Stealing Tory clothes? Labour to strip people of benefits if they turn down English classes

Rachel Reeves enjoys a joke with Ed Balls on a visit to a construction site. The shadow work and pensions secretary is making her first major speech in the post today.
Rachel Reeves enjoys a joke with Ed Balls on a visit to a construction site. The shadow work and pensions secretary is making her first major speech in the post today.
Ian Dunt By

Labour will challenge the Conservatives' dominance of welfare issues today, with a pledge to strip jobseekers of benefits if they turned down classes in English, numeracy or IT.

The plans, set to be unveiled in a first major outing for Rachel Reeves as shadow work and pensions secretary at the centre-left IPPR think tank, would see the party force jobseekers to sit a skills test within six weeks of claiming benefits.

Anyone without basic skills would be forced to take a course and face losing their benefits if they refuse.

The party was quickly accused of stealing Conservative clothes, given the governing party leaked a story to the Daily Mail yesterday that it would be scrapping translation services for benefits offices.


But Labour's plans have been under preparations for some time, with the party keen to show that it can adopt a tough approach to welfare while maintaining its progressive values.

The policy is similar to Labour's job guarantee, which offers jobseekers a promise of a job but also strips them of benefits if they refuse it.

The double-sided nature of the policies allows Labour to highlight the promise to help jobseekers in centre-left newspapers but focus on the sanctions jobseekers face in conservative newspapers.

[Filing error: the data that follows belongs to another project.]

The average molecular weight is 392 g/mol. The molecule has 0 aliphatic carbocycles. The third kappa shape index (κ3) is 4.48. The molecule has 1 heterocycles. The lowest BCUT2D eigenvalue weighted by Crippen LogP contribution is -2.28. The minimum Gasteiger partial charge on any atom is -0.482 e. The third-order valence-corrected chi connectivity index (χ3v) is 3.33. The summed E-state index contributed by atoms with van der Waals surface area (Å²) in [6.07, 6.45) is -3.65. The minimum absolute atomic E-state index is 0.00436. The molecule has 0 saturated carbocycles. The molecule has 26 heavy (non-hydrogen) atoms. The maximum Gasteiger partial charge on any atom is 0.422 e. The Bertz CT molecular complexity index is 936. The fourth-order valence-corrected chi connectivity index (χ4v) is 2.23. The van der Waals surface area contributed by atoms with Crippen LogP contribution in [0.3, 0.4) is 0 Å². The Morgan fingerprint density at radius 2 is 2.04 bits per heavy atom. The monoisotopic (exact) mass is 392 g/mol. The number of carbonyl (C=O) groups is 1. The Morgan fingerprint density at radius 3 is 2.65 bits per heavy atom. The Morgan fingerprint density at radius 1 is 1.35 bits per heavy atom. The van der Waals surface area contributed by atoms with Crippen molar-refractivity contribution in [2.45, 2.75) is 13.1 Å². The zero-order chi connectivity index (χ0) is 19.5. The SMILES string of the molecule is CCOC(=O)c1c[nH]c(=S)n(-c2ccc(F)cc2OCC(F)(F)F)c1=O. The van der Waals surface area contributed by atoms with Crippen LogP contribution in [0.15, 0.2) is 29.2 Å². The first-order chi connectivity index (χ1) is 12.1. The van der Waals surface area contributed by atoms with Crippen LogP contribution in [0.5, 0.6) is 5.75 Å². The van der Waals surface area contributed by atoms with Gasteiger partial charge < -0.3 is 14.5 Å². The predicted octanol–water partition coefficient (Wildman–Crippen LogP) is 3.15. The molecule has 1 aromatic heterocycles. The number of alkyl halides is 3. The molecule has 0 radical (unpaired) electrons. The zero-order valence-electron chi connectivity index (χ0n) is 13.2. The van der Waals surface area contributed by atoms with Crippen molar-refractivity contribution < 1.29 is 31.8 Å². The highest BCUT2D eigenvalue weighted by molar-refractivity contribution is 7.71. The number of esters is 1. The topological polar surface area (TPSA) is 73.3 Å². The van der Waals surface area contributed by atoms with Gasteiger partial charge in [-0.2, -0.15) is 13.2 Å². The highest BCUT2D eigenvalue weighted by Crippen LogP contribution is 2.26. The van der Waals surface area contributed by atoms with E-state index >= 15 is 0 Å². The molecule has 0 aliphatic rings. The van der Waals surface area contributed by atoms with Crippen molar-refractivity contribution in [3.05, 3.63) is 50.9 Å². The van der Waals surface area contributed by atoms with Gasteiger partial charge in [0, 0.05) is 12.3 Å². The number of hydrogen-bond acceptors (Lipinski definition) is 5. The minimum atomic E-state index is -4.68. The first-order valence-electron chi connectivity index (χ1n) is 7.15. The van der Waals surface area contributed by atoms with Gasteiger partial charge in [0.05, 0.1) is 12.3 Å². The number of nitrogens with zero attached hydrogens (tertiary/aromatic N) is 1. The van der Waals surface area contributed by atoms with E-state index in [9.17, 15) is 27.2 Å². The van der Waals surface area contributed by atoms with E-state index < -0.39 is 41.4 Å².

"We all know that basic skills are essential in today's jobs market, but the shocking levels of English and maths among too many jobseekers are holding them back from getting work," Reeves said.

"This traps too many jobseekers in a vicious cycle between low paid work and benefits."

She added: "Those who don't have the skills they need for a job will have to take up training alongside their job search or lose their benefits.

"Labour's basic skills test will give the long-term unemployed a better chance of finding a job and will help us to earn our way out of the cost-of-living crisis."

Speaking on BBC1's The Andrew Marr Show, Ed Miliband said it was wrong to "demonise" people on benefits, but added that the party wanted to take action against people who could work but did not.

"There is an issue about a minority of people who could work, but aren't doing so," he said.

"That's why Labour has clear plans to say to every young person who has been unemployed for more than a year that they need to go back into work, and we'll make sure they get a job.

"But I don't think we should demonise every person on benefits. I think there are lots of people who are looking for work, who are desperate for work and who find that Britain is in the midst of a massive crisis of being able to find work in some places, a big cost of living crisis that our country faces."

The party expects roughly 300,000 people a year to take the course.

Nearly one in ten people claiming jobseekers' allowance lack basic literacy skills, and over one in ten lack basic numeracy skills.

Over half are unable to complete basic word processing and spreadsheet tasks on computers. Half also lack basic email skills.

The Reeves speech comes amid a pledge from Theresa May and Iain Duncan Smith to deny jobless EU migrants housing benefits.

"No longer can people come here from abroad and expect to get something for nothing," they wrote in the Daily Mail.

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